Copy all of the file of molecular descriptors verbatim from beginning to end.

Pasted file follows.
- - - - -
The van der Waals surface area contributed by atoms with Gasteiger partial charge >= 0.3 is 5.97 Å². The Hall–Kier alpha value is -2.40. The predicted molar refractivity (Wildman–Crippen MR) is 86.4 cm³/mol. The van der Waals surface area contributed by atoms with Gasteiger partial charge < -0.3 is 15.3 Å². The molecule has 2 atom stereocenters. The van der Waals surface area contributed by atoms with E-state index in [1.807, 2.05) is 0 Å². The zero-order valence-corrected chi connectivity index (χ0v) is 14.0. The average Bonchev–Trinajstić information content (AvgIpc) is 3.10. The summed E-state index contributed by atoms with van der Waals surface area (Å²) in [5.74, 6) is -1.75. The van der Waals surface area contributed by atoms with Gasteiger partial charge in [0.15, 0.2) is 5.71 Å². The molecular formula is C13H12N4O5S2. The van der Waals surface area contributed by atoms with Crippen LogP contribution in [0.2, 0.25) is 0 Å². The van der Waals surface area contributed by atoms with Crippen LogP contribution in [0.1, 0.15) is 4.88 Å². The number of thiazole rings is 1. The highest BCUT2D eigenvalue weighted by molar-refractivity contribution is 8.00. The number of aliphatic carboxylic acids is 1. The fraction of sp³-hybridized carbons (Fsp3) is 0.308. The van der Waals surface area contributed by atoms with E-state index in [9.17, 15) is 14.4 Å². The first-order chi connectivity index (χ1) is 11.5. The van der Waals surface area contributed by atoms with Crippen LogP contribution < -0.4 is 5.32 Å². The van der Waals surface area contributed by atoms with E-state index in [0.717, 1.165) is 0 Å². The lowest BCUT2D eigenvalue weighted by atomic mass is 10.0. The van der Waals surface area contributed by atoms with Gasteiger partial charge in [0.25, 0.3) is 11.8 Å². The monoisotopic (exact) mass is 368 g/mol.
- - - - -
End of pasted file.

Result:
The van der Waals surface area contributed by atoms with Gasteiger partial charge >= 0.3 is 5.97 Å². The Hall–Kier alpha value is -2.40. The predicted molar refractivity (Wildman–Crippen MR) is 86.4 cm³/mol. The van der Waals surface area contributed by atoms with Gasteiger partial charge < -0.3 is 15.3 Å². The molecule has 2 atom stereocenters. The van der Waals surface area contributed by atoms with E-state index in [1.807, 2.05) is 0 Å². The zero-order valence-corrected chi connectivity index (χ0v) is 14.0. The average Bonchev–Trinajstić information content (AvgIpc) is 3.10. The summed E-state index contributed by atoms with van der Waals surface area (Å²) in [5.74, 6) is -1.75. The van der Waals surface area contributed by atoms with Gasteiger partial charge in [0.15, 0.2) is 5.71 Å². The molecular formula is C13H12N4O5S2. The van der Waals surface area contributed by atoms with Crippen LogP contribution in [0.2, 0.25) is 0 Å². The van der Waals surface area contributed by atoms with Crippen LogP contribution in [0.1, 0.15) is 4.88 Å². The number of thiazole rings is 1. The highest BCUT2D eigenvalue weighted by molar-refractivity contribution is 8.00. The number of aliphatic carboxylic acids is 1. The fraction of sp³-hybridized carbons (Fsp3) is 0.308. The van der Waals surface area contributed by atoms with E-state index in [9.17, 15) is 14.4 Å². The first-order chi connectivity index (χ1) is 11.5. The van der Waals surface area contributed by atoms with Crippen LogP contribution < -0.4 is 5.32 Å². The van der Waals surface area contributed by atoms with E-state index in [0.717, 1.165) is 0 Å². The lowest BCUT2D eigenvalue weighted by atomic mass is 10.0. The van der Waals surface area contributed by atoms with Gasteiger partial charge in [0.25, 0.3) is 11.8 Å². The monoisotopic (exact) mass is 368 g/mol.